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Saturday, February 24, 2024

Israeli investor accuses U.S. man of heading medical marijuana fraud

A U.S. businessman is accused of using Costa Rica’s medical marijuana bill to defraud an Israeli investor out of thousands of dollars, according to an official complaint filed by the investor, Offer Abitbul, earlier this month.

The U.S. citizen named in the complaint, Thomas Reeves, told The Tico Times he disputes the claims in the document – which, in a strange twist, also names a would-be Costa Rican presidential candidate who is apparently a former participant in the company involved.

For three years, lawmakers in the Legislative Assembly have debated Bill No. 19,256, which would effectively legalize medical marijuana in Costa Rica. However, it is no closer to passing into law today than it was when it was presented back in 2014.

According to Abitbul’s testimony to the Prosecutor’s Office, however, that didn’t stop Reeves, who used to live in Costa Rica, from promising a lucrative business deal where Abitbul could get his feet in the door of a supposedly growing industry for a $25,000 deposit.

The 54-year-old Abitbul, who works with medicinal marijuana in Israel, said Reeves contacted him and offered him a license to produce and sell the drug here in Costa Rica. After the two sides met last September in Reeves’ house in Escazú, according to a copy of the official complaint, Abitbul made three deposits totaling $25,000.

As part of the deal, Abitbul says, he was to be refunded half of his deposit if lawmakers did not pass the medical marijuana bill before November, 2016. They did not, but Abitbul says Reeves sent him a WhatsApp picture message with a supposed copy of the passed bill, complete with what appeared to be the signature of President Luís Guillermo Solís.

According to the complaint, Abitbul and his partner, Pamela, knew the bill had not been approved. Later, when they started investigating Reeves on their own, they found out the licenses that he had given them were not actually registered in Costa Rica. A representative from the Health Ministry told them the document had to be false because the country does not provide licenses to sell marijuana for medicinal purposes.

“After I realized that everything had been a scam and that everything about the business Thomas had made was a lie, I tried to communicate with him but he didn’t pick up my calls,” Abitbul’s complaint reads.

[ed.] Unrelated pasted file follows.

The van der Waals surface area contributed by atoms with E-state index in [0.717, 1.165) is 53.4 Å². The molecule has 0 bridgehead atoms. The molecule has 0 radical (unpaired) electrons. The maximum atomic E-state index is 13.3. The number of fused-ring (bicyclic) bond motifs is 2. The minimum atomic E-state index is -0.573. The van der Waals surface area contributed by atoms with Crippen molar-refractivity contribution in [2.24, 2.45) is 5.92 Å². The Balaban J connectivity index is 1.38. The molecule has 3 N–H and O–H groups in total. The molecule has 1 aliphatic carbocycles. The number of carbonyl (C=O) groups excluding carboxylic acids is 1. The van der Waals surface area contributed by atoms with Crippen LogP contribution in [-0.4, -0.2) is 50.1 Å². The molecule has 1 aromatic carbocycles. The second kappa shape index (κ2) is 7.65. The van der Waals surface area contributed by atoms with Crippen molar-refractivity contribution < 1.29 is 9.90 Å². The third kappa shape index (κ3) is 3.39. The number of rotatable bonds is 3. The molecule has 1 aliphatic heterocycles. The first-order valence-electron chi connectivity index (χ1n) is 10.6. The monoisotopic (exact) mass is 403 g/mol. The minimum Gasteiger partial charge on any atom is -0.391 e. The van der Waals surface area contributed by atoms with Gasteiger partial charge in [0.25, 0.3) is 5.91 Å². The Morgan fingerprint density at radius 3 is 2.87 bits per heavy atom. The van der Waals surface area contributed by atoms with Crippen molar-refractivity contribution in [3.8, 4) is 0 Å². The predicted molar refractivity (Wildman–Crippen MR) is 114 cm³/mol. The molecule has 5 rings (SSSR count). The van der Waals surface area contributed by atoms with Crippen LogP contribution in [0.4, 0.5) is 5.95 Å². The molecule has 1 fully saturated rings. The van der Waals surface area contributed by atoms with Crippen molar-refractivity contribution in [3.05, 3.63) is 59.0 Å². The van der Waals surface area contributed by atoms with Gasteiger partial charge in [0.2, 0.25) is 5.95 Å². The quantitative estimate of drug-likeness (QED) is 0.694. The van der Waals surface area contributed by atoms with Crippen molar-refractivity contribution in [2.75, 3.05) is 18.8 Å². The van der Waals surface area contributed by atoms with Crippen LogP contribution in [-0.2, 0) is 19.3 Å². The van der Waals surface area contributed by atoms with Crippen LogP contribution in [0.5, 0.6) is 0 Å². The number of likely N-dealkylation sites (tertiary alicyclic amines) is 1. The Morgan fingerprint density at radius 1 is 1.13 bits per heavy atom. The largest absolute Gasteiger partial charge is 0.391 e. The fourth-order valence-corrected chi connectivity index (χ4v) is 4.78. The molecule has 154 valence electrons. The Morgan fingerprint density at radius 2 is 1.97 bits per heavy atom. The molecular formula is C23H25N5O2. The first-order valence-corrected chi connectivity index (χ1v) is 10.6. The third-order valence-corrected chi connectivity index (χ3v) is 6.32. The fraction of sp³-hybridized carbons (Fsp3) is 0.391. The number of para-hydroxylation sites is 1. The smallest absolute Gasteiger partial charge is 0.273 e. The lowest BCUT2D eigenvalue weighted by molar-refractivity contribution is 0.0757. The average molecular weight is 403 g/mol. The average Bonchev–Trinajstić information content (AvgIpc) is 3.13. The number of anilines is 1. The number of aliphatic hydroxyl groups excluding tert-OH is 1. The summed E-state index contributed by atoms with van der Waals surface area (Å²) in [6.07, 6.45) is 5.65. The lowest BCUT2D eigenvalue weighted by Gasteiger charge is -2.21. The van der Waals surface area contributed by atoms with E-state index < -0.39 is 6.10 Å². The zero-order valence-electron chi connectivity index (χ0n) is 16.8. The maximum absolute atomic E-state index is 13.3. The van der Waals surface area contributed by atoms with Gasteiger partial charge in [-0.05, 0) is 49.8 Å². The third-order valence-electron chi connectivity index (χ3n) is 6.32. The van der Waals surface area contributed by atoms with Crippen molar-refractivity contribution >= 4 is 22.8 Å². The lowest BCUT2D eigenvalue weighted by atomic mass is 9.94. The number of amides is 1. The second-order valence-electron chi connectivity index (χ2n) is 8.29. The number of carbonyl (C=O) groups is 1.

In an email response to The Tico Times, Reeves said he doesn’t understand why Abitbul has made these claims against him.

“Mr. Abitbul came to me and asked me if I could help him get his business started in Costa Rica and consult to help him get a license,” Reeves said in his email. “I explained to him I don’t sell license(s) but I can help obtaining land, an attorney, accountant and a growing facility.”

Reeves added that he helped set up a trust where Abitbul could put the deposit, but that Reeves has no control over the money located within that trust. According to documents presented to the Prosecutor’s Office, Mr. Abitbul’s son signed off on the trust, which was registered to TrustCo, an escrow service provider.

“I always thought that a person was innocent until proven guilty,” Reeves wrote. “This doesn’t seem the case here.”

Reeves is still registered as manager of a company called Greenleaf Holding Technologies, according to a records search done by The Tico Times. Also listed as part of the company’s management and mentioned in the complaint is Gerald Murray, even though he claims he resigned from Greenleaf in April of last year.

Murray, who is the director of the Costa Rica Medical Cannabis Movement, has testified before the Legislative Assembly advocating for the legalization of marijuana as medicine.

Murray is also preparing a presidential candidacy for next year’s elections as part of the Social Christian Unity Party (PUSC).

According to the legal complaint, Murray attended meetings with Reeves and Abitbul and also had direct contact via phone messages with Abitbul.

He responded to the allegations this week by posting a video on his presidential campaign’s Facebook page, calling the accusations “one of the most fictionalized stories made in the country’s history.” He says in the video that he never helped sell fake medical licenses and that there is nothing illegal about the contract made between Reeves and Abitbul.

“They make me out to be the brains behind this grand scam that involved lawmakers, businessmen, and government agencies,” Murray said in the video response. “I have nothing to do with this company [Greenleaf] since I resigned from there last April.”

Murray said he resigned from Greenleaf in order to begin his presidential bid for 2018.

In an interview with The Tico Times last year, Murray predicted the prospect of a medical marijuana industry in Costa Rica would generate a billion dollars in business.

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